A Nigerian city purchased two trains intended for a high-speed rail line in Wisconsin more than a decade after the Obama administration doled out $810 million to the state for the project.
Babajide Sanwo-Olu, the governor of Lagos State, Nigeria, visited Milwaukee, Wisconsin, on Wednesday to inspect the trains and announce the purchase, he tweeted. The trains will be used for a metro rail project that is under construction in Lagos, Nigeria’s capital and most populous city.
“Today, I inspected our newly acquired Talgo Intra-City Ten Coach metropolitan trains, for our Red Line Metro project in Lagos,” Sanwo-Olu said Wednesday. “These new trains which were originally intended to connect Madison and Milwaukee in the United States, are now headed for Lagos state.”
“We have completed the acquisition of the trains and ramping up the completion of the ancillary infrastructure like the train stations,” the African leader continued. “We are irrevocably committed to completing the Red Line Metro rail project by the end of this year and bring a new lease of life to public transportation in Lagos.”
But the trains were built as part of former President Barack Obama’s ambitious plan to develop a highly-accessible high-speed rail system across the U.S., Wisconsin Public Radio (WPR) reported. The Obama administration awarded Wisconsin, led by former Democratic Gov. Jim Doyle, $810 million for the project in 2009.
The Department of Transportation, however, canceled the project shortly after former Republican Gov. Scott Walker was elected in 2010. Walker promised to distance the state from the project during his campaign, garnering angry letters from then-Transportation Secretary Ray LaHood.
“Unless you change your position, we plan to engage in an orderly transition to wind down Wisconsin’s project so that we do not waste taxpayer’s money,” LaHood wrote in a November 2010 letter to Walker.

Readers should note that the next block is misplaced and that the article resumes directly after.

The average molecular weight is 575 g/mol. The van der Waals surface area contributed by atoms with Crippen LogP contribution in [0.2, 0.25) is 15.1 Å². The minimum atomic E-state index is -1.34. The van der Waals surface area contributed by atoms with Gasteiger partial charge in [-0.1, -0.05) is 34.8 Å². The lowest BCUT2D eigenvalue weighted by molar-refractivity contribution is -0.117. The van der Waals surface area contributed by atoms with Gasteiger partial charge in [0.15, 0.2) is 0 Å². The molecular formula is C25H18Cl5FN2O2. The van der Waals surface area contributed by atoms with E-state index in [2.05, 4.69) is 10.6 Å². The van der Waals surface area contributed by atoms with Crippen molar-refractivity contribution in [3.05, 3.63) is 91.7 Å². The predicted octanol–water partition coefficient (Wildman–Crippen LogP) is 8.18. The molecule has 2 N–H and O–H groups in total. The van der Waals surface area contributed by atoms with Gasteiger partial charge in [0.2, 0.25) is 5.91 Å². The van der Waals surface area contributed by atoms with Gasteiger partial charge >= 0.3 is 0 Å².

After the administration nixed the project, it transferred the funds to California for a different rail project. That plan, however, has largely failed, with officials scaling it back and critics dubbing it the “bullet train to nowhere.”
Still, Talgo, the private company contracted to develop the rail line, built the two trains by 2012 and billed Wisconsin, according to WPR. Talgo then terminated its contract with Wisconsin and sued the state over the project.
“It’s a little bittersweet,” Milwaukee Mayor Cavalier Johnson said on Tuesday, WPR reported. “I’m sending my congratulations to the governor in Lagos State in Nigeria, but also a little disappointed that we missed out on the opportunity to have those trainsets operating here in Milwaukee and in Wisconsin.”
The Lagos metro project is expected to begin operation by the end of 2022 and carry 500,000 passengers per day.
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